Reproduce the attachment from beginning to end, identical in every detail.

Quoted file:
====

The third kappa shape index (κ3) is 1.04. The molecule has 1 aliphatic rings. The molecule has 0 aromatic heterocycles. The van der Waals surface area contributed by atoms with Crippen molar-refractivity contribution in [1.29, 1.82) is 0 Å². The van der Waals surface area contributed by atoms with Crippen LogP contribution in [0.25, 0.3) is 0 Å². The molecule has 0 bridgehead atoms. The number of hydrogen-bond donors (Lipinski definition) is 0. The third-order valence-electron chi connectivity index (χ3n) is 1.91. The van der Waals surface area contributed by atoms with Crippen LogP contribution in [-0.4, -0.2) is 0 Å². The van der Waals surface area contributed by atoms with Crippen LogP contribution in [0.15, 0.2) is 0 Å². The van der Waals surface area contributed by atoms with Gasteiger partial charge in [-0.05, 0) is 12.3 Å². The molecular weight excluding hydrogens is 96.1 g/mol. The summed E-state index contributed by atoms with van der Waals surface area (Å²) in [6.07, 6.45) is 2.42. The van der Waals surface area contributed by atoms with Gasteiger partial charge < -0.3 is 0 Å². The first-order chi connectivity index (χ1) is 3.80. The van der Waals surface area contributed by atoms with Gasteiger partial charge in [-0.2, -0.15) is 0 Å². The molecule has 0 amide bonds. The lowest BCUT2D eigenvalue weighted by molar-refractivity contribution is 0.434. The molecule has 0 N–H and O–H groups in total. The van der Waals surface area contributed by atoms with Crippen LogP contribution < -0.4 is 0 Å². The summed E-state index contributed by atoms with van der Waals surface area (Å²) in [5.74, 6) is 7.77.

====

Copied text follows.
The third kappa shape index (κ3) is 1.04. The molecule has 1 aliphatic rings. The molecule has 0 aromatic heterocycles. The van der Waals surface area contributed by atoms with Crippen molar-refractivity contribution in [1.29, 1.82) is 0 Å². The van der Waals surface area contributed by atoms with Crippen LogP contribution in [0.25, 0.3) is 0 Å². The molecule has 0 bridgehead atoms. The number of hydrogen-bond donors (Lipinski definition) is 0. The third-order valence-electron chi connectivity index (χ3n) is 1.91. The van der Waals surface area contributed by atoms with Crippen LogP contribution in [-0.4, -0.2) is 0 Å². The van der Waals surface area contributed by atoms with Crippen LogP contribution in [0.15, 0.2) is 0 Å². The van der Waals surface area contributed by atoms with Gasteiger partial charge in [-0.05, 0) is 12.3 Å². The molecular weight excluding hydrogens is 96.1 g/mol. The summed E-state index contributed by atoms with van der Waals surface area (Å²) in [6.07, 6.45) is 2.42. The van der Waals surface area contributed by atoms with Gasteiger partial charge < -0.3 is 0 Å². The first-order chi connectivity index (χ1) is 3.80. The van der Waals surface area contributed by atoms with Gasteiger partial charge in [-0.2, -0.15) is 0 Å². The molecule has 0 amide bonds. The lowest BCUT2D eigenvalue weighted by molar-refractivity contribution is 0.434. The molecule has 0 N–H and O–H groups in total. The van der Waals surface area contributed by atoms with Crippen LogP contribution < -0.4 is 0 Å². The summed E-state index contributed by atoms with van der Waals surface area (Å²) in [5.74, 6) is 7.77.